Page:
Subsequently, eight weeks into recovery, I was able to complete my Master’s degree in Healthcare Management, my four-year presidency for a non-profit laboratory organization, and return to work at the medical school. There were a lot of quirks to the system as short term memory issues made me remap the way I functioned and sticky notes became my best friend. I left the medical school after 6 years when an interim director stated I did a wonderful job ‘when I was at work.’ Needless to say, the time she was referring to was FMLA protected and I could have pursued legal action. Instead, I wrote a resignation letter that very day and left an otherwise toxic environment that didn’t deserve me.
I would finish my working career with a part-time job in domestic violence and a grant funded project where I aided social workers who helped drug-addicted mothers try to regain control of their addiction and subsequently stabilize their babies health once born. During this time, I would endure two last major surgeries where a plastic surgeon decompressed various nerves, removed muscle and tissue, performed a septoplasty for contact points, and padded other parts of my neck and face to stop pressure points that trigger migraines. At the point prior to this surgery, I was experiencing 24/7 migraines on the pain scale of 7-9 out of 10. They were both gruesome, but especially the five-hour operation on my face. In the end, though, my migraines decreased to three times a week and fell to a 5-6 out of 10 on the pain scale. Life for me was looking up.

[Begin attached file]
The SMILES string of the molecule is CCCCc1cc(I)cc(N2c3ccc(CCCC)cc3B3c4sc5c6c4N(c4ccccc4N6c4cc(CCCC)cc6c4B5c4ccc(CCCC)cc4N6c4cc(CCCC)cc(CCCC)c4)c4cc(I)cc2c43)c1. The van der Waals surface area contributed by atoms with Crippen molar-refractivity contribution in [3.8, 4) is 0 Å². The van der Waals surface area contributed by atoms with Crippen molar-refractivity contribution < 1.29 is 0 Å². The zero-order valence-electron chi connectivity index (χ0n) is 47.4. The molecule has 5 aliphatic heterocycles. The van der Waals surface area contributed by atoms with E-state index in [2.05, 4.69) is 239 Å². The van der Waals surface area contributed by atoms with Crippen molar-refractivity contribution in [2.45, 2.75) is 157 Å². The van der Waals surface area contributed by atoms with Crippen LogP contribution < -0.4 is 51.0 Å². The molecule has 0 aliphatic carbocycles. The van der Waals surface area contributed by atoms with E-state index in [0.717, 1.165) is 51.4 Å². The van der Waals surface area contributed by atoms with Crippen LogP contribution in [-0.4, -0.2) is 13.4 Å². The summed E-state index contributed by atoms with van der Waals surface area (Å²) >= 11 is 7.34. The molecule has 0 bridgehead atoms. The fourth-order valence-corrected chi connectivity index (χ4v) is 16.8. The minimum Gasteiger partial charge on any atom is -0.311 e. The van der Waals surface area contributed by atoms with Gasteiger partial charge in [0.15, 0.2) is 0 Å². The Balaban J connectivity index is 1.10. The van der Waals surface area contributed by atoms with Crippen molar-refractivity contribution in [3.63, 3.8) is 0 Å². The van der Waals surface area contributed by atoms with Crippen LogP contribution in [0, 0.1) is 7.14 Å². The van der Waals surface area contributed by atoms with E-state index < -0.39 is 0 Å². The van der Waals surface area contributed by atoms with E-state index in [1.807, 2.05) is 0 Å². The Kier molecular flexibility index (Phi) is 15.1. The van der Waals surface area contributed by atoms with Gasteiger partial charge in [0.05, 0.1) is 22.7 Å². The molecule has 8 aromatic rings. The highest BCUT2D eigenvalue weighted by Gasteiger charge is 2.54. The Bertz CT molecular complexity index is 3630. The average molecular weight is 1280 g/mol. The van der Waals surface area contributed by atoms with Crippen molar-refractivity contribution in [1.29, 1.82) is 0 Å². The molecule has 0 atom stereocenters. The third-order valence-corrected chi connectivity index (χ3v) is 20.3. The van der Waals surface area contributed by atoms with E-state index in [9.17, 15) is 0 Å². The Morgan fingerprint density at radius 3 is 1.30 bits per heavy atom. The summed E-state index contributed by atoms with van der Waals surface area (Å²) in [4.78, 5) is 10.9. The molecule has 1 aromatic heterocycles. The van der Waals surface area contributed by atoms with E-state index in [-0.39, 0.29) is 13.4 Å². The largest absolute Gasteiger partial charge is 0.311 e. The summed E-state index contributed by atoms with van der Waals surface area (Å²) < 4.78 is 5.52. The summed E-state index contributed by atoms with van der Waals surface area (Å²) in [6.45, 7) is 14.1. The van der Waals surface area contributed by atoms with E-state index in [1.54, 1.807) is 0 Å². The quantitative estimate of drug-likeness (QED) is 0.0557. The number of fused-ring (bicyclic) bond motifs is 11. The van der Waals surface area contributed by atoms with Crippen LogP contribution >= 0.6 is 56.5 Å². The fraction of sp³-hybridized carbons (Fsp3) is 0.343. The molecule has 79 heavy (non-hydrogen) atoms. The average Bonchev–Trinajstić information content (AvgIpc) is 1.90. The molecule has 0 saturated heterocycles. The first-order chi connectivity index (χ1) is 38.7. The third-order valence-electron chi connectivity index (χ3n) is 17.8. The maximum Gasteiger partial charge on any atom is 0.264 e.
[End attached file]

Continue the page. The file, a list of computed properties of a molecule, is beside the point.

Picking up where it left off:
When I left my career behind, I knew it was time to become a mom. Jeremy and I finally got married on my parent’s anniversary date. We knew we wanted a small wedding to have it be about the marriage, rather than the event. It was a beautiful day with very few hiccups and I will never forget my dad shaking as we walked down the aisle because we were both so nervous. At this point, I would have never known how important the father-daughter dance would become and how blessed I was to have this moment that so many women miss out on in life. We would dance to ‘Butterfly Kisses,’ which had always been our song. The day ended and my husband and I took a quiet week off at Hocking Hills in a small cabin. Both the wedding and the honeymoon were highlights in my life I will never forget, and honestly one of the rare moments where I felt not only like a normal person, but stable, healthy, and on the right path moving forward.